Mexican Historietas: A History


Introduction

Terminology

Background Information

Women in Mexican Comics

Historietas: Beginnings to 1959

Censorship and the Historietas

Historietas: 1959 to 1999

Historietas in the 21st Century

Resources

Early Pepin

Terminology:

Comic Tipo Libro Vaquero: "Cowboy comic book." This term is used by hardcore fans and collectors, and can refer to all genres of comics. El Libro Vaquero (The Cowboy Book) is currently the most well-known and successful comic in Mexico, published by Editores Novedades, and has a weekly circulation of around 800,000 copies (Ulloa online).

Comiquero: "Comic book artist/writer" or "Cartoonist."

Historieta: "Little story." This was the first term used to refer to comic books in Mexico, and continues to be used as the official term. "It refers to a graphic narrative designed to entertain, and on occasion, to educate" (Stavans 19).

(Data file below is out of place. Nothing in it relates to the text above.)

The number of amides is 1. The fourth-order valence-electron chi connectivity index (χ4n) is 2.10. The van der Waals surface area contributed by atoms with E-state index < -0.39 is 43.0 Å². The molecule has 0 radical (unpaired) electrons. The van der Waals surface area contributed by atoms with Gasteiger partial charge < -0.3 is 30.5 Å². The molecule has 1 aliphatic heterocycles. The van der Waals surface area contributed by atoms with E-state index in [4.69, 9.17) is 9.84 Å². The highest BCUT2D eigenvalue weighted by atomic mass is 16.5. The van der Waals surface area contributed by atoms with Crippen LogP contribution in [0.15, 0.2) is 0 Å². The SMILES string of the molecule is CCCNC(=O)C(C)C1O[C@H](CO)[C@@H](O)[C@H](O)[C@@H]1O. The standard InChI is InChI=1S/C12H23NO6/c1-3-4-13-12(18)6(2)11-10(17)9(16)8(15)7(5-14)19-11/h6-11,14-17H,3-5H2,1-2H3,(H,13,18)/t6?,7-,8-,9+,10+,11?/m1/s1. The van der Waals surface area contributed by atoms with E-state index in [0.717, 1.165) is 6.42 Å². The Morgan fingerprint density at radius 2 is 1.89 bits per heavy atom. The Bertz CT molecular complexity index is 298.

Fotonovelas: "Photonovels." Panels consist of photographs superimposed over illustrated backgrounds. Predating European photonovels by at least a decade, the Mexican form is more sexually explicit than Italian fumetti. This format has been used increasingly as an educational tool by educators and government agencies.

Libros De Bolsillo: "Pocketbooks." This term is formal and not commonly used.

Monito: "Little Monkey." This term refers to the comic books and magazines where the historietas first appeared. It is still commonly used.

Moneros: Loosely translates to "Monkey Artist." Refers to the artist/writer who created the comic.

Pepines: "Little Josephs" or "Little Cucumbers." Pepín ran from 1936-1955, and was one of the most popular comic books in the Golden Age. Comics are still referred to as pepines due to its influence on the industry. Similarly, comics can also be referred to as paquines or chamacos after two other popular Golden Age publications.

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This website was created by Brianna Erban for LIS 518: Comic Books and Graphic Novels in Schools and Public Libraries

Last updated December 1, 2009.